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It is over a year that Bangladesh amended a transit treaty to
allow India transport heavy power gears, each weighing over 300 tons, through Bangladesh territories to the 726.6 mw ONGC Tripura Power Company (OTPC). In return, Bangladesh wanted to buy 100 mw of power from the project. Planning expansion of power co-operation and setting up of other gas-based industries, Tripura is keen to augment the scope of co-operation with Bangladesh. Tripura has offered Bangladesh power from its allocations. The Indian state constructed a 9 km connectivity from Sonamura (Tripura) to Comilla district (Bangladesh), which would have expedited evacuation of power. The Union Government of India has dumped the proposal to offer 100 mw power to Bangladesh, citing technical and commercial hurdles in transmission, even though an agreement exists for cross-border power trade, through West Bengal. New Delhi’s hesitation is against the spirit of the treaty for wider regional co-operation signed by India and Bangladesh, in 2010. Tripura and the other North Eastern Indian states, may suffer, if Dhaka drags its feet in either allowing further movement of heavy equipment through its territories, or evacuation of industrial products through the Chittagong port.
Attacks on Pastors
The highest number of atrocities on Christian preachers and Church members is recorded in Andhra Pradesh. In the last two years, there were 76 incidents of attacks on Pastors and Churches in Andhra Pradesh. P Sanjeev of Vikarabad (Ranga Reddy District) was stabbed to death outside his house by four persons in January 2014. Some activists of Hindu Vahini have been arrested for the murder. Between October 2013 and December 2013, Pastors of many Churches have been threatened and assaulted in the districts of Nalgonda, Ippathi, Ranga Reddy, Adilabad, Nizamabad, Karimnagar, Kurnool, East and West Godavari. The rising attacks on Christians point to a conspiracy and systematic plan of the Hindu Vahini and extremist elements, for attacking and killing Christian Pastors all over the state of Andhra Pradesh.
As India falters in coping with a deepening environmental crisis, the levels of air pollution are the worst in the world for Delhi. During November 2013 to March 2014, the peak levels of harmful particles in Delhi, were nearly sixty times higher than recommended safe levels. The most dangerous type of small airborne particles known as PM 2.5, averaged 575 micrograms per cubic metre in Delhi, compared to 400 micrograms in Beijing, often considered as the world’s most polluted city. The recommended daily level of PM 2.5 is 20 micrograms, consisting of sulphate, nitrates, ammonia and carbon particles, which in the blood stream could cause cancer and emphysema. Delhi has an increasing population of nearly 22 million. The city is blanked by grey-brown smog throughout the winter. Exhaust fumes become the biggest single contributor to rising pollution, as the number of cars on the city’s streets grows by 1400 every day. Pollution is enlarged by industrial emissions and dust from construction sites, as well as smoke from the burning of rubbish. In 2010, there were more than 620,000 premature deaths in India due to air pollution.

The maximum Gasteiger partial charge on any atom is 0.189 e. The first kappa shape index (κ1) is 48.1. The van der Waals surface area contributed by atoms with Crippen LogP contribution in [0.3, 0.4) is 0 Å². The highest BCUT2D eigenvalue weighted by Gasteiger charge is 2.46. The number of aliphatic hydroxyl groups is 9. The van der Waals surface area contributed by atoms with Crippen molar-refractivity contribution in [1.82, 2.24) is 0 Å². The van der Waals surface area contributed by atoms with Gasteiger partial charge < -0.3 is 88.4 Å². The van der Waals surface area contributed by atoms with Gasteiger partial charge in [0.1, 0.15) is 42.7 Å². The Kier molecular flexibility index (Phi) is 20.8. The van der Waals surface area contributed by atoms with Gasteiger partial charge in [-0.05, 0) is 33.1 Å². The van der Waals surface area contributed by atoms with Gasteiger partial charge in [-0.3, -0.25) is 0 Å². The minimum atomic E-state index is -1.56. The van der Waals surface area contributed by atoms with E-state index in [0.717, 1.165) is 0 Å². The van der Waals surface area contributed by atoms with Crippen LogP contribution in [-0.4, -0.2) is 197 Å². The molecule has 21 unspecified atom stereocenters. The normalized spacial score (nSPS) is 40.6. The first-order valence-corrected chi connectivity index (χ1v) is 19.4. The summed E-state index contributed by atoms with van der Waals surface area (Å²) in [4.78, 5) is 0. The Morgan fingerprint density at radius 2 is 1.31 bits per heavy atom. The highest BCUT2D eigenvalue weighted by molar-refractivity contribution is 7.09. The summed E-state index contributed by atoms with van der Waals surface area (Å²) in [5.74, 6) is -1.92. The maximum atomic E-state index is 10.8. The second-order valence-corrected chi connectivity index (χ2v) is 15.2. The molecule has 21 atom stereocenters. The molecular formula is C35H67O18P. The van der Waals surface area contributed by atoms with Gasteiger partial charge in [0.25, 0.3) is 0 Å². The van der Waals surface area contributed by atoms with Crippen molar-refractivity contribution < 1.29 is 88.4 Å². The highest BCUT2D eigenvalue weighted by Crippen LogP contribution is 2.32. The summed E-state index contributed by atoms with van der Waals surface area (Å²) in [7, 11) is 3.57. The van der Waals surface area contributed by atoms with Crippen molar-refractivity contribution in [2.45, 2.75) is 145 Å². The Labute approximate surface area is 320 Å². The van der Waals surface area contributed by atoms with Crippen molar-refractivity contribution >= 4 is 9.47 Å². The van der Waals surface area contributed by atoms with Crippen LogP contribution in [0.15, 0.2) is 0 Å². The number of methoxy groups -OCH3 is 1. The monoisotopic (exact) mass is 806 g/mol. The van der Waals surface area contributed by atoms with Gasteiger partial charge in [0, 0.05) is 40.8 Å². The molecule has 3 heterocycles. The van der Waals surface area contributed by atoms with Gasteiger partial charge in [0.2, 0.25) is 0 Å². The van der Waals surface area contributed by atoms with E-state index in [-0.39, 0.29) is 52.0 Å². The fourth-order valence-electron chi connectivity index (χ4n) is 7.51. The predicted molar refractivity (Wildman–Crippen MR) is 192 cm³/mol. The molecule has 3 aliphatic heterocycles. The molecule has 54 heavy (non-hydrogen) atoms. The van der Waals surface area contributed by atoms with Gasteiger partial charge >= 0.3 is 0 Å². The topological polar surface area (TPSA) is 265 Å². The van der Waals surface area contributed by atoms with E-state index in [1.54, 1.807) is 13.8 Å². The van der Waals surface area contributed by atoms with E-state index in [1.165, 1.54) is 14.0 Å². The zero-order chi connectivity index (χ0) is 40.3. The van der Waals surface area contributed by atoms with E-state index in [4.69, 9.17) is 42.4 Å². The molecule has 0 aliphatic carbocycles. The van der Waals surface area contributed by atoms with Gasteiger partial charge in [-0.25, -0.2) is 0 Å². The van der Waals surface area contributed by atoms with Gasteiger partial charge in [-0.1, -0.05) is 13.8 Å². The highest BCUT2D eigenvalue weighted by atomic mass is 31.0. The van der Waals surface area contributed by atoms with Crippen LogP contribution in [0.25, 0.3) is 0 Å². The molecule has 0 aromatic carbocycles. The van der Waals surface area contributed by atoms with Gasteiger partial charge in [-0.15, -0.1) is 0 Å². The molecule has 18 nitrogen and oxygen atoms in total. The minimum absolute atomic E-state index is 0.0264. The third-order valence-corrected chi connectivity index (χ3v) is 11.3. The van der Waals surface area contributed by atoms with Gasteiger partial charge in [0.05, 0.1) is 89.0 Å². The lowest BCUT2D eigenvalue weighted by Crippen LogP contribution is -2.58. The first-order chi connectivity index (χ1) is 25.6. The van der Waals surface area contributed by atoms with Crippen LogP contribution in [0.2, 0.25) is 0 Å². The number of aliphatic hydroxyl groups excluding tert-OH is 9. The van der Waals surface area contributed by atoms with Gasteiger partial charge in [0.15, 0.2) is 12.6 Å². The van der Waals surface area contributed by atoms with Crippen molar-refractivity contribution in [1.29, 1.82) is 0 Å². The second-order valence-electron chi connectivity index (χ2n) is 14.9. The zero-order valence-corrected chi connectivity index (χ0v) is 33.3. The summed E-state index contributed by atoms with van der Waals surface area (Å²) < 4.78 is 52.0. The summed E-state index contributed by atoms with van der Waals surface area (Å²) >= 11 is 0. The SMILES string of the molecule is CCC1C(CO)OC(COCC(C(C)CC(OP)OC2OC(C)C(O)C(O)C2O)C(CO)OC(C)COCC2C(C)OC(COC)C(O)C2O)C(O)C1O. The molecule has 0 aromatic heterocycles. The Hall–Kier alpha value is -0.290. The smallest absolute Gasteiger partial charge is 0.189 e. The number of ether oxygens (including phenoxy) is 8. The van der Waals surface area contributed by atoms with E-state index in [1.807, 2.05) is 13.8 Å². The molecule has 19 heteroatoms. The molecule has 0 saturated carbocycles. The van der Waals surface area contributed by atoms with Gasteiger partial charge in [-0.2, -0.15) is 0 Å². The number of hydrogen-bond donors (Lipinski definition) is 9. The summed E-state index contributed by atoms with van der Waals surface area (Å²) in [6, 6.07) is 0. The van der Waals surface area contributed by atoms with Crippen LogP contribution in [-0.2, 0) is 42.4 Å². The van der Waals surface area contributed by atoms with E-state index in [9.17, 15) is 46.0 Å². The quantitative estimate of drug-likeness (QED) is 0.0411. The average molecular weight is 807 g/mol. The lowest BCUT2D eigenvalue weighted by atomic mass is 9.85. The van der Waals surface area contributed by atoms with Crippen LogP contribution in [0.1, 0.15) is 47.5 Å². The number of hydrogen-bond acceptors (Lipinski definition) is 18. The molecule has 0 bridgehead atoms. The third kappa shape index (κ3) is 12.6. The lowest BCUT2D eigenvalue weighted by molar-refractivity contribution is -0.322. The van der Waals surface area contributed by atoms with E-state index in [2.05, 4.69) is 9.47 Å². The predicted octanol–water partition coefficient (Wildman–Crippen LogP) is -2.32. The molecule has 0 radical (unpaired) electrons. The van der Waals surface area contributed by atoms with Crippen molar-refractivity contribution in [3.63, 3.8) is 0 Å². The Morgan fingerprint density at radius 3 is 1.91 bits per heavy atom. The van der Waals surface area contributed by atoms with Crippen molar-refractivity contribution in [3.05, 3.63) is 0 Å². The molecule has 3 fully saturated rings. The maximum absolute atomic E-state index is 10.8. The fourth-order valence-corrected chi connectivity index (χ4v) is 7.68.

Year of the Horse
Welcoming the year of the Horse and declaring in era of ‘new reform’ to the 1.3 billion population, China’s communist leaders have scorned dissidents in China, and singled out Japan for abuse in a series of hard line messages. Hundreds of millions of Chinese travelled in the first week of February 2014, to mark the spring festival with their families. The horse as a beast symbolised ‘courage and strength, persistence and hardship’. Modern rivalry between China and Japan heated up when the Japanese revealed plans by China to impose a new ‘air defence zone’, over disputed areas of the South China Sea. The ruling party would not tolerate dissent, even as Chinese officials called for partriotism and promises of economic change, but not political changes. Recent trials of peaceful dissidents, were an attempt to defend people’s rights. Courts have adopted a ‘Marxist legal perspective’, where ‘stability maintenance is the essence of rights defence’. Since the 2008 Beijing Olympics, stability maintenance (‘Waiwen’) is the slogan for campaign of domestic security and surveillance. Censors tried to purge the internet in China, of ‘negative postings’. A Beijing court gave human rights activist Xu Zhiyong a four-year jail sentence, for ‘disturbing public order’. The rich and the privileged have long transferred their children and wealth overseas.
After the 11 September 2001 attacks, the Guantanamo Bay was set up as a venue for military commissions that George Bush’s White House hoped would rapidly convict and sentence suspected terrorists sent there free from the scrutiny of US courts. The terror attack had killed about 3000 people. The high value detainees were not transferred to Guantanamo Bay, until 2006 from civilian custody at CIA ‘black sites’. There are about 158 detainees still held at Guantanamo Bay without charge or trial, in many cases tortured. The number who could be prosecuted from war crimes is in the ‘low 20s’.
Vol. 46, No. 38, Ma r30 - Apr 5, 2014